The re-enactor who played Samuel Savage. Photo by author.

The re-enactor who played Samuel Savage. Photo by author.

Old South Meeting House educators conduct different versions of the same program with different age groups. The third-grade program establishes a foundation of basic information such as how do you read, pronounce, and define the word “Parliament.” In contrast, when Meeting House educators work with fifth-grade, eighth-grade, and adult groups they field a lot of “really fantastic in-depth questions” such as whether the Revolution was about principles, economics, or reform and “whether conflict was inevitable.” These questions allow Meeting House staff to talk about the variations in revolutionary-period political opinion.

Old South Meeting House educators help students and visitors grapple with the different political philosophies of the American Revolution through participatory programs. The adults and children I watched embraced their assigned Patriot and Loyalist roles with enthusiasm. Kehoe confirmed the same response among private-program participants. However, it has taken years of tweaking for the Meeting House educators to develop the balanced and well-received program I witnessed.

Via an e-mail exchange, Robin DeBlosi, Director of Marketing and Special Events for the Old South Meeting House explained, “Until a few years ago, we used to allow folks to choose their side in the No Tax on Tea debate, but we found too few visitors chose to be Loyalists.” When educators asked visitors to play Loyalists, “People would actively shove the Loyalist cards back to us, saying they had to play Patriots!” Combined with an imbalanced debate, these reactions prompted the Meeting House educators to assign roles. Even this change has not eliminated some visitors’ distaste for Loyalists. DeBlosi stated, “we still get folks who react immediately to their Patriot or Loyalist card, even if they have not read its contents.”

DeBlosi’s remarks highlight that some Americans still understand the Revolution as a story of “winners and losers.” The Patriots won, the Loyalists lost, and no one wants to play the role of a loser. However, the evidence from the “Whispers of Revolution” and “No Tax on Tea!” programs also indicate a changing landscape in United States history education. In recent years, many historians, historic organizations, and history teachers have reintroduced the variations and nuances of political opinion and loyalty choices into their narratives of the American Revolution. These efforts strive to improve American understanding of the Revolution. Programs like “No Tax on Tea!” allow Americans to interact with Loyalist viewpoints and derive a different and more nuanced understanding of the Revolution.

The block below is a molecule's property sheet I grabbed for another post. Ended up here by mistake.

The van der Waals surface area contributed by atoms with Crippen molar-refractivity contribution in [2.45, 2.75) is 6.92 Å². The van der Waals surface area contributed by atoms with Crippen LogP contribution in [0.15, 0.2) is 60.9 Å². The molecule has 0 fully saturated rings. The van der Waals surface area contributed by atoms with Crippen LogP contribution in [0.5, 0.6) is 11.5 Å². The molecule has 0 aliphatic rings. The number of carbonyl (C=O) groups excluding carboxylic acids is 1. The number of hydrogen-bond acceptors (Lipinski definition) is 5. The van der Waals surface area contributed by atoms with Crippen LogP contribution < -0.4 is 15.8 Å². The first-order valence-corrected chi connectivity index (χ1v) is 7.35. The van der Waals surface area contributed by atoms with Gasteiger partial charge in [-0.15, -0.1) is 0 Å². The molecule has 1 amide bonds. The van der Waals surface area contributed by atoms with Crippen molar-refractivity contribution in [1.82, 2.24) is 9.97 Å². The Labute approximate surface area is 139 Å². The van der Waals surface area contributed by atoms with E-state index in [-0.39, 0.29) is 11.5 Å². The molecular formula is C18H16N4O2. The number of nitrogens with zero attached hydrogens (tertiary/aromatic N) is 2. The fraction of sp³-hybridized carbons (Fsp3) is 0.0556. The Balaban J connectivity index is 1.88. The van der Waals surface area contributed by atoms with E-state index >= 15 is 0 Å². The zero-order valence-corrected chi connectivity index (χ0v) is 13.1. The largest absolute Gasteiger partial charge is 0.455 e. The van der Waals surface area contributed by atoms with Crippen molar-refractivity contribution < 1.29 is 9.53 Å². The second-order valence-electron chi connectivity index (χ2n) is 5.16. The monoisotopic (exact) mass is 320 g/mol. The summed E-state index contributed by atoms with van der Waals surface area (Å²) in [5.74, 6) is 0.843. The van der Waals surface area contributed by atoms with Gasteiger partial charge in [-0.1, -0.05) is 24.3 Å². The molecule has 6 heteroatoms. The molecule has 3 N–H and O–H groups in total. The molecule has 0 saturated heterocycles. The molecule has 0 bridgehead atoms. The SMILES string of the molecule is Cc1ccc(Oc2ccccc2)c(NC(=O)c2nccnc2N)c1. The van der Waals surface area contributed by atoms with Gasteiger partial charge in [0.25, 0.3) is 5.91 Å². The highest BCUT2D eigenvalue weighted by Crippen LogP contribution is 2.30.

My positive experiences at the Old South Meeting House left me with a desire to see how other organizations integrate and interpret Loyalists into their narratives of the American Revolution. So after my conversation with Kehoe, I walked to nearby King’s Chapel to see their Loyalist-centered program: “Tory Stories.”

 


[1] The official Harborfest brochure and website list this program as “Debate the Tea Tax.”

[2] The rules of the debate requested participants to yell “Huzzah!” when they agreed with a position and “Fie!” when they disagreed based on their assigned roles.

[3] The name of the school program is “Tea is Brewing.”

Elizabeth M. Covart

Liz Covart is an independent historian located in Boston, Massachusetts. She attended the Pennsylvania State University and the University of California, Davis, where she received her Ph.D. in early American history. In addition to writing her first book, tentatively titled America’s First Gateway: Albany, N.Y., 1615-1830, Liz serves as a contributing editor for the Journal of the Early Americas magazine. She also enjoys working in the field where she leads tours of revolutionary Boston and volunteers at a local historical society. Liz’s blog can be found at www.uncommonplacebook.com